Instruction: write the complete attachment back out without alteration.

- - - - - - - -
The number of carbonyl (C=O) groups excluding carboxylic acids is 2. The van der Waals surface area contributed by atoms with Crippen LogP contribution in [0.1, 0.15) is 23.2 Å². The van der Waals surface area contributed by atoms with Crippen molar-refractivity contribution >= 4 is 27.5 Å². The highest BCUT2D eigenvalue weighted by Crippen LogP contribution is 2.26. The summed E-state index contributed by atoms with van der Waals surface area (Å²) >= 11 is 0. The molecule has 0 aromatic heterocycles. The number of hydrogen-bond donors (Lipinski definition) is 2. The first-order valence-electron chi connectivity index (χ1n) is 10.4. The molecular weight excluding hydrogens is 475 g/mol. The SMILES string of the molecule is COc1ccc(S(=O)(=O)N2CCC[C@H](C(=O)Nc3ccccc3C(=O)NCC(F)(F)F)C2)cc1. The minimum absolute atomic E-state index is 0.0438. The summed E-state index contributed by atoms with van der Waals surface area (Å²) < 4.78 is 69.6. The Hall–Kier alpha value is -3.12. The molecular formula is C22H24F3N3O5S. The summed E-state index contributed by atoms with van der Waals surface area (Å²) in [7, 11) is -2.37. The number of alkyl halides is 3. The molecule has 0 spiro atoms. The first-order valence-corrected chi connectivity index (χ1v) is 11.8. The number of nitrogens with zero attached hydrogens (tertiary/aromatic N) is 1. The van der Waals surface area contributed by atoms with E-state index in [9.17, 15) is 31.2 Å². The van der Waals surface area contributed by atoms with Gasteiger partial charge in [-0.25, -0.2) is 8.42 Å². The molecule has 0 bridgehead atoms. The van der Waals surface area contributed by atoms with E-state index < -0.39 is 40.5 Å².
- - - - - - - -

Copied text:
The number of carbonyl (C=O) groups excluding carboxylic acids is 2. The van der Waals surface area contributed by atoms with Crippen LogP contribution in [0.1, 0.15) is 23.2 Å². The van der Waals surface area contributed by atoms with Crippen molar-refractivity contribution >= 4 is 27.5 Å². The highest BCUT2D eigenvalue weighted by Crippen LogP contribution is 2.26. The summed E-state index contributed by atoms with van der Waals surface area (Å²) >= 11 is 0. The molecule has 0 aromatic heterocycles. The number of hydrogen-bond donors (Lipinski definition) is 2. The first-order valence-electron chi connectivity index (χ1n) is 10.4. The molecular weight excluding hydrogens is 475 g/mol. The SMILES string of the molecule is COc1ccc(S(=O)(=O)N2CCC[C@H](C(=O)Nc3ccccc3C(=O)NCC(F)(F)F)C2)cc1. The minimum absolute atomic E-state index is 0.0438. The summed E-state index contributed by atoms with van der Waals surface area (Å²) < 4.78 is 69.6. The Hall–Kier alpha value is -3.12. The molecular formula is C22H24F3N3O5S. The summed E-state index contributed by atoms with van der Waals surface area (Å²) in [7, 11) is -2.37. The number of alkyl halides is 3. The molecule has 0 spiro atoms. The first-order valence-corrected chi connectivity index (χ1v) is 11.8. The number of nitrogens with zero attached hydrogens (tertiary/aromatic N) is 1. The van der Waals surface area contributed by atoms with E-state index in [9.17, 15) is 31.2 Å². The van der Waals surface area contributed by atoms with Gasteiger partial charge in [-0.25, -0.2) is 8.42 Å². The molecule has 0 bridgehead atoms. The van der Waals surface area contributed by atoms with E-state index < -0.39 is 40.5 Å².